Last week I went on a trip to the British Library, both to be a tourist and to do some research. It's a bit of a long story, but I'm submitting a paper to be published, and I needed some information to complete my references. Lucky for me my topic - Benjamin Britten's Rejoice in the Lamb - is pertinent to the British cultural heritage, and they had the book I needed at the British Library, so off I went!
I took the train from our station, Tooting, to St. Pancras International, crossing the Thames on the way. There are, of course, a huge number of people toting weekend bags and suitcases around St. Pancras, because it is the hub of the Eurostar rail service to the continent.
Endless line of "black cabs" eager to pick up passengers.
The Library is right by the station, and I made my way in. I had pre-registered for a Reader Card, and had to find the registration office to complete the process. Then, I had to lock my bag in a locker and bring only a notebook and pencil in a clear-plastic bag into one of the designated reading rooms, where my book was waiting. The reading rooms are beautiful and spacious, and the one I was in - Humanities I - was quite full of people. I found what I needed (yay!) and spent the rest of the time exploring the library.
My research methodologies course during my master's degree had extolled the virtues of the special collections of the British Library, and there was no exaggeration. I spent some time in their display room, where a number of their more famous items are on display. These include manuscripts by Jane Austin and Emily Bronte, the manuscript of Handel's Messiah as well as the libretto from the premiere performance, other manuscripts by Bach, Haydn, Beethoven, Vaughan Williams, and Holst, Mozart's actual marriage certificate, the piece of paper where Paul McCartney first scribbled the lyrics to "Yesterday," a complete copy of John James Audubon's Birds of America... oh, and the Gutenberg Bible. The British Library actually owns two (!) of these; the paper copy is on display, but they have another put away, on vellum.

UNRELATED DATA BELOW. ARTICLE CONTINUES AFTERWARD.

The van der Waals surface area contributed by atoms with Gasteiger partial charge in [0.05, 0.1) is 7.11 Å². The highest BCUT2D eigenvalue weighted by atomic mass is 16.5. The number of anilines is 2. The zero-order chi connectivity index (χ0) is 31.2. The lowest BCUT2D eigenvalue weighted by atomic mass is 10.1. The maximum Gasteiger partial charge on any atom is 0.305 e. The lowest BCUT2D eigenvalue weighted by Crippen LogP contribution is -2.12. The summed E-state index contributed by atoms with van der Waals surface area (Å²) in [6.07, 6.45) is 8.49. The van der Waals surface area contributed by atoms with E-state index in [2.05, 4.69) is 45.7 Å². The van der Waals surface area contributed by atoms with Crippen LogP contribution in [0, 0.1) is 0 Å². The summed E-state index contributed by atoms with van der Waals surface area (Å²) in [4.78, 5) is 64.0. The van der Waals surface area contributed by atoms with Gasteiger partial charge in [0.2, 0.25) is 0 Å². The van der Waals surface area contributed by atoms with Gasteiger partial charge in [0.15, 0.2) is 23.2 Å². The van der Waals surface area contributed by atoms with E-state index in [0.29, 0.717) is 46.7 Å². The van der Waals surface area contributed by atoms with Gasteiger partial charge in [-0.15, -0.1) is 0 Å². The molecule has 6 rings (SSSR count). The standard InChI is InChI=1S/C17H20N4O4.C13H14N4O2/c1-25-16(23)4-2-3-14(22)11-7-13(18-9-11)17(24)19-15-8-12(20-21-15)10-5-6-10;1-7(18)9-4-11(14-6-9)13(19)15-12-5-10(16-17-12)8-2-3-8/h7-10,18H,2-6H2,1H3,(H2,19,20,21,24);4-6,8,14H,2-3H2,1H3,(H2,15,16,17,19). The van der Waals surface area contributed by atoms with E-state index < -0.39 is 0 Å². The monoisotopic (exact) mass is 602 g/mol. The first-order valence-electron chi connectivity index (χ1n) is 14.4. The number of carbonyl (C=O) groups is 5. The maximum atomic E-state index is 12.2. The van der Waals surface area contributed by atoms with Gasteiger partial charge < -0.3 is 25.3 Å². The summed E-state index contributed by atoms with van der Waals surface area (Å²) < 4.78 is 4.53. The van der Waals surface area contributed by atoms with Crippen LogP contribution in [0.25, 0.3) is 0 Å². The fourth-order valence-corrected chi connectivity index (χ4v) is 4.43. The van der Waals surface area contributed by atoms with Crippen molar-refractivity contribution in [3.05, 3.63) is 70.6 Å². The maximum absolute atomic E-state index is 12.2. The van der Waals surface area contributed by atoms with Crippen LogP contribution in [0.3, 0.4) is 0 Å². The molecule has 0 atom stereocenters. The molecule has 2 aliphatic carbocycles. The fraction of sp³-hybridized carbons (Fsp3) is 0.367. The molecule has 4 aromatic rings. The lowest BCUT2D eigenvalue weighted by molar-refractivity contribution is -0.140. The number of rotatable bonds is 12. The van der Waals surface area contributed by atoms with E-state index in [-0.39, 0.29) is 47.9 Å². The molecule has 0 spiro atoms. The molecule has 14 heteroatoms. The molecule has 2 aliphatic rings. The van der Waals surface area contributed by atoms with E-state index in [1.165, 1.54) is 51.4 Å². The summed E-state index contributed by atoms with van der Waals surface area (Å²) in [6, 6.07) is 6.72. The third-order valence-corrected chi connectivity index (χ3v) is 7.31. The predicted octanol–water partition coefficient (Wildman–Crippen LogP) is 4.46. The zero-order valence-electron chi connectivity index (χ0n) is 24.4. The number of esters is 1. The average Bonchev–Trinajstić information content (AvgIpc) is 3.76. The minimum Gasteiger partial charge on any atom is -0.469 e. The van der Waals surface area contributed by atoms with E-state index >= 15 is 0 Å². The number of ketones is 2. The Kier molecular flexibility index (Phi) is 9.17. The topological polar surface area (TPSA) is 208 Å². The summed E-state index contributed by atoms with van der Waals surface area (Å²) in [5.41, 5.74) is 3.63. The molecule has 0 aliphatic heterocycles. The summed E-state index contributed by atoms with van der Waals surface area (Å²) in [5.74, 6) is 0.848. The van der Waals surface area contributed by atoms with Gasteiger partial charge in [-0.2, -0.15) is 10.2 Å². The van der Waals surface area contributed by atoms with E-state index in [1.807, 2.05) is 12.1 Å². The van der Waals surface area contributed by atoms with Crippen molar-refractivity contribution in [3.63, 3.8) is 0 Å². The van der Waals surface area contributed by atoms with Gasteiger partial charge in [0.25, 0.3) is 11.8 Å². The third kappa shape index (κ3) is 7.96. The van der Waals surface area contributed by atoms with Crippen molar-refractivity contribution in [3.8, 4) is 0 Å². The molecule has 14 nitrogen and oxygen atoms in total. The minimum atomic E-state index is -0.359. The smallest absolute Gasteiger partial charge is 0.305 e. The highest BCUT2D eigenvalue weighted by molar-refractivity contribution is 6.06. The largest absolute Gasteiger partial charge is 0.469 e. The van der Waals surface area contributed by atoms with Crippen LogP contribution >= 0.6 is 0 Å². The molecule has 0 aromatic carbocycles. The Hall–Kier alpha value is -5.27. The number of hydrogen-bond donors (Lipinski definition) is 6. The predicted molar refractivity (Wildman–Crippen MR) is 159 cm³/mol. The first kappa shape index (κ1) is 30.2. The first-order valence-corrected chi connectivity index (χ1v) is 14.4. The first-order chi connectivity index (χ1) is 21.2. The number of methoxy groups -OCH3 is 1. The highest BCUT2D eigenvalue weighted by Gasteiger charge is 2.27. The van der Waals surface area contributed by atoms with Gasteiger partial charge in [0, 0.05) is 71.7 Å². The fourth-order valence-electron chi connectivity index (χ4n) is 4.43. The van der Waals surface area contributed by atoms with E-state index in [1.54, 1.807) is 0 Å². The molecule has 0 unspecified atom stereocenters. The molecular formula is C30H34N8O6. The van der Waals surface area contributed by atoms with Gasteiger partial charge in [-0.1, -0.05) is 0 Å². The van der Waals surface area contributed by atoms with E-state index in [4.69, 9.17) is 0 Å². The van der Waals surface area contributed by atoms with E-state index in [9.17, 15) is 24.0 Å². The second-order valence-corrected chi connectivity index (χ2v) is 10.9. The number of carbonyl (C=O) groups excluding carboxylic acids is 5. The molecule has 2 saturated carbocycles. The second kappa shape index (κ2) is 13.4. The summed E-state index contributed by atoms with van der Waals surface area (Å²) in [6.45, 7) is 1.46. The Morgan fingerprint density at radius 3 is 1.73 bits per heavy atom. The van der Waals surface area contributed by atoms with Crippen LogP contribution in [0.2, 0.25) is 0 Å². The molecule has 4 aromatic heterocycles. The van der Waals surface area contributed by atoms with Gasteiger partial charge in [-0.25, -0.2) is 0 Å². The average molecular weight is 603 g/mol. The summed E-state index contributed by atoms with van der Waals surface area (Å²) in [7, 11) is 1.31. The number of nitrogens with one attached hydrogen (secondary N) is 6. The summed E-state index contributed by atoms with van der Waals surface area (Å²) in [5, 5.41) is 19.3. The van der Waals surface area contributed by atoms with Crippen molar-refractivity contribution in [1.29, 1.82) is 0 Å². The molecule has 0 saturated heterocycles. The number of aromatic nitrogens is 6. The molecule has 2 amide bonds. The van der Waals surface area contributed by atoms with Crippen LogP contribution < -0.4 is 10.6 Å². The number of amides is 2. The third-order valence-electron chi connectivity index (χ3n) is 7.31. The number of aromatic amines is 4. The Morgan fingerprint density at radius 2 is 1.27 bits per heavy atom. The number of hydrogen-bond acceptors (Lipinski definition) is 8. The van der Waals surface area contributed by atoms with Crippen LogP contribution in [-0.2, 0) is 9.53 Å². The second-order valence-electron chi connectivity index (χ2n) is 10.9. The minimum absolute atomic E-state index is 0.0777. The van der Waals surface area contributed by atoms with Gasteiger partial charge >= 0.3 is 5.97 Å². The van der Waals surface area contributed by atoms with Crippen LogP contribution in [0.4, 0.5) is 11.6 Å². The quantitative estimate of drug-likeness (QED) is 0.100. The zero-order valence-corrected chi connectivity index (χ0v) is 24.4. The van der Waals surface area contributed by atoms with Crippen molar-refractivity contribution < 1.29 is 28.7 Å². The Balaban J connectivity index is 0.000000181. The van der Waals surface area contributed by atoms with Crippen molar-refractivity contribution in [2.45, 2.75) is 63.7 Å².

I was interested to learn (warning: Intro to Grad Studies moment) that Gutenberg's original Bibles were printed with the plain text only and sold as unbound sheets. The owner would then have someone fill in the initial characters and florid illustrations, red rubrics, and illuminations (if they were SUPER rich. Of course if you're buying a book in the first place you're probably super rich). The paper copy of the Bible they have on display is believed to have been illustrated in Erfurt, so the style of illustration and colours will reflect that time and place. Provenance, anybody? Very interesting. To me, anyway. End of Intro to Grad Studies moment.
It was almost too much to see so many amazing, famous manuscripts all at once - you can't really take it in! I had to stand there in front of the Handel manuscript and tell myself over and over, "this is Handel's actual manuscript. He wrote on this piece of paper. Himself. When he was composing Messiah." I'm going to have to go back and stare at them for a while longer!